Runx-1, Runx-2, and Runx-3 of the Runx family, are essential transcription factors that control bone and tooth development by regulating osteoblast and odontoblast differentiation [26]. However, the function of Runx in odontoblast differentiation is unclear. In the present study, NAMPT regulated the differentiation of odontoblasts and simultaneously regulated Runx signaling, which is involved in extracellular matrix formation (Fig. 5). Treatment with FK866 decreased the expression of Runx-1 and Runx-3. However, Visfatin treatment only had a significant effect on the expression of Runx-3, which was increased, whereas the expression of Run-1 was unaffected. These results suggest that Runx-1 and Runx-3 are regulated by NAMPT. The expression of Runx-3 in odontoblasts is particularly interesting because odontoblasts deposit dentin, a hard tissue resembling bone [27]. Interestingly, NAMPT effectively regulated the expression of Runx-2 in our study (Fig. 5). Runx-2 is a master transcription factor in bone and plays a role in all stages of bone formation. It is essential for the initial commitment of mesenchymal cells to the osteoblastic lineage and to control the proliferation, differentiation, and maintenance of these cells [27-30]. Runx-2 is also essential for the later stages of tooth formation, is intimately involved in the development of calcified tooth tissue, and exerts an influence on the proliferation of the dental lamina. Furthermore, Runx-2 regulates the alveolar remodeling process that is essential for tooth eruption, and may play a role in the maintenance of the periodontal ligament [29]. Our results suggest that NAMPT plays an essential role as a homeostatic maintenance regulator in odontoblast differentiation. In addition, the increase in NAMPT expression in odontoblasts is closely related to the formation of the extracellular matrix and dentin through the Runx signaling pathway.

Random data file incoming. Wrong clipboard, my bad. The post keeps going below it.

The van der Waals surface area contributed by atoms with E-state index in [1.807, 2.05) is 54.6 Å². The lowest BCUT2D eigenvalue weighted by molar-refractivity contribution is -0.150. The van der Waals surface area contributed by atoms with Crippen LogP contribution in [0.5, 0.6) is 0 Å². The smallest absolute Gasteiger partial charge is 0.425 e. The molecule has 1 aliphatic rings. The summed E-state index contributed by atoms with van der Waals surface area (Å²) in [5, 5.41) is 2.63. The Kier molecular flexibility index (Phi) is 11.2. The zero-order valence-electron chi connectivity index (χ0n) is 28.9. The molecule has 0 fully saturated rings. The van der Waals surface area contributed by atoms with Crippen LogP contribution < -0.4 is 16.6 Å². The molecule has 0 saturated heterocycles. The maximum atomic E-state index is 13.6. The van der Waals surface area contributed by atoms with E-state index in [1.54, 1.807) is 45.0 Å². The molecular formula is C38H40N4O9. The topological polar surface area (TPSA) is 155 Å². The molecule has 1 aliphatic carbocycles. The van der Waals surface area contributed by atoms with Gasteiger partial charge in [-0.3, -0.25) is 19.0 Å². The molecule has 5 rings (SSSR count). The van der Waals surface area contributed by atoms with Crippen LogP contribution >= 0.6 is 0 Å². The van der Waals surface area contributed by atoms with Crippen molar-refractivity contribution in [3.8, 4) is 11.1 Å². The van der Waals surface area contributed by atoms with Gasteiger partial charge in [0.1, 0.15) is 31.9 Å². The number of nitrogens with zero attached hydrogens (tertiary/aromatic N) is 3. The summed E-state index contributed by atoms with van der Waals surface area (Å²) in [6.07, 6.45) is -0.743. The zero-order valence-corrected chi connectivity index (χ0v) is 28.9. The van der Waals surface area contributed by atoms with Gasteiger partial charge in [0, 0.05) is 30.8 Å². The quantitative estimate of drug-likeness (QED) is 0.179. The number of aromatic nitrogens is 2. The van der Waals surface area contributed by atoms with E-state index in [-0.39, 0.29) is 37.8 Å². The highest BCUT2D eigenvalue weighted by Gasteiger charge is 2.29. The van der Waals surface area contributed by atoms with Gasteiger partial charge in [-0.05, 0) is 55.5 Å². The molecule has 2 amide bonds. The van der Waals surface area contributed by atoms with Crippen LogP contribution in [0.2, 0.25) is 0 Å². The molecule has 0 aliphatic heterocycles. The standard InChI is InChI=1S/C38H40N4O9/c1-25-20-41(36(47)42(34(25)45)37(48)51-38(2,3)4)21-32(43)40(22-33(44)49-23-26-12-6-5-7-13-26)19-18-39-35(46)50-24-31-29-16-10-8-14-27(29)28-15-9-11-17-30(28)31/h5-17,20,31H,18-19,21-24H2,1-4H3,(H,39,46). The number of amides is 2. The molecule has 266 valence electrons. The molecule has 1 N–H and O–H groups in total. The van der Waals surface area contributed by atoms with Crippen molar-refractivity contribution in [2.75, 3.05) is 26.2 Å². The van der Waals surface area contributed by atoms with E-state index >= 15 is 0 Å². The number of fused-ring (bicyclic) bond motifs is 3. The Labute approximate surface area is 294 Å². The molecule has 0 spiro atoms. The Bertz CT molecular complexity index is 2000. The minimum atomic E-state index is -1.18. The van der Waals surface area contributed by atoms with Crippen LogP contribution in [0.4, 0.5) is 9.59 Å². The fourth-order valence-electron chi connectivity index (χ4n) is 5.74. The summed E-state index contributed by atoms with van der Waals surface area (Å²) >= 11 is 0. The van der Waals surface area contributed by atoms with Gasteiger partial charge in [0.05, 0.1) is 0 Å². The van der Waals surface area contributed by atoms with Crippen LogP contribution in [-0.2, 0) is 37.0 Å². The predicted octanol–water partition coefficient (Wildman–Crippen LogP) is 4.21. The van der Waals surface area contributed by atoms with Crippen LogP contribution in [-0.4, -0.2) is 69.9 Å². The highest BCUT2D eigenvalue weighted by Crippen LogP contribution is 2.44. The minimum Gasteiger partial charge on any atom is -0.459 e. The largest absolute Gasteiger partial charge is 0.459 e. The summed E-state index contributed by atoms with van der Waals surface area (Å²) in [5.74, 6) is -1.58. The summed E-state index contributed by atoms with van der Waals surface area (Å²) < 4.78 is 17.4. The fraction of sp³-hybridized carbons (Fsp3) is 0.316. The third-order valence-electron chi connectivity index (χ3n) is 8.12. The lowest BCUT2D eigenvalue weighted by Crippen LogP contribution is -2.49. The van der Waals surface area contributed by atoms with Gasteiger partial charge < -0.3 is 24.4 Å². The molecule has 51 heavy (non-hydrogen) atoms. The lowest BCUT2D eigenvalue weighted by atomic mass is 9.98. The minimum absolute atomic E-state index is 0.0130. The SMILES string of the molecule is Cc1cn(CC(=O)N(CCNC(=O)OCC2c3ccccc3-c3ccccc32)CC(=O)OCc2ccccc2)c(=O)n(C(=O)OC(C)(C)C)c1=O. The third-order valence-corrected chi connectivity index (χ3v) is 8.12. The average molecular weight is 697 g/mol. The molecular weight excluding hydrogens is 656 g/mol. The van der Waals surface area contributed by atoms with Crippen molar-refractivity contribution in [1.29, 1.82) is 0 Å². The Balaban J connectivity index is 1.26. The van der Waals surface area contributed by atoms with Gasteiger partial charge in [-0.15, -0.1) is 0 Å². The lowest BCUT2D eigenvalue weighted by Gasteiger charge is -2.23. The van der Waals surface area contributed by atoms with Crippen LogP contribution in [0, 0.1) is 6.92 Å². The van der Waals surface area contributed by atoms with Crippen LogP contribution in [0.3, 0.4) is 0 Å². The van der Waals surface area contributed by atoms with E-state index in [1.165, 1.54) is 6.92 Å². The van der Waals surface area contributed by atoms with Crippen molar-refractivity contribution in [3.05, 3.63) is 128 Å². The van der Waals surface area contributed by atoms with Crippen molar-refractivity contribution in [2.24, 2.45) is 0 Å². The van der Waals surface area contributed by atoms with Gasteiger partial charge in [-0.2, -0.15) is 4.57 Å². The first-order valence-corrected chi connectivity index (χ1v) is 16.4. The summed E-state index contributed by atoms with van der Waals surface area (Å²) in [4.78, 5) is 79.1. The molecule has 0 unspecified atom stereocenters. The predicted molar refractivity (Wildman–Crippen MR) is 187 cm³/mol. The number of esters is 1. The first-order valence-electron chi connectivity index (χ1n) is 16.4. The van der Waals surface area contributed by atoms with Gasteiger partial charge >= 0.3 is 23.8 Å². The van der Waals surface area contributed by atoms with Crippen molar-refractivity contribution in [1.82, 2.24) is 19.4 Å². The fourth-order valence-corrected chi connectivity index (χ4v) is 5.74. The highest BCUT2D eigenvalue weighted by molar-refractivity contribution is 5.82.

In this study, we found that the expression of NAMPT increased significantly during the differentiation of mouse odontoblast-like MDPC-23 cells to odontoblasts. Furthermore, the increase in exogenous NAMPT promoted odontoblastic differentiation and accelerated mineralization without proliferation through an increase in representative odontoblastic biomarkers in MDPC-23 cells. In contrast, the NAMPT inhibitor, FK866, decreased odontoblastic differentiation through the suppression of odontoblastic biomarkers. We also confirmed that the increase in NAMPT expression in odontoblasts is closely related to the formation of the extracellular matrix and dentin via the Runx signaling pathway. Therefore, these data suggest that NAMPT is a critical regulator of odontoblast differentiation during tooth development.

The authors thank Dr. J. E. Nör for supplying the MDPC-23 cells.

K.R.K., J.Y.S., H.I.L., T.H.K., and D.K.K. contributed to the cell based experimental design and collected the data. J.S.K., S.K.Y., H.J.K., C.S.K., H.S.C., J.C.P., and J.S.K. contributed to the data analysis and interpretation. K.R.K. and D.K.K. did the writing and revisions of manuscript.


This research was supported by the Basic Science Research Program through the National Research Foundation of Korea (NRF) funded by the Ministry of Education (NRF-2019R1I1A3A03040819). This study was supported in part by research funds from the Education and Cultural Foundation of the College of Dentistry, Chosun University, 2021.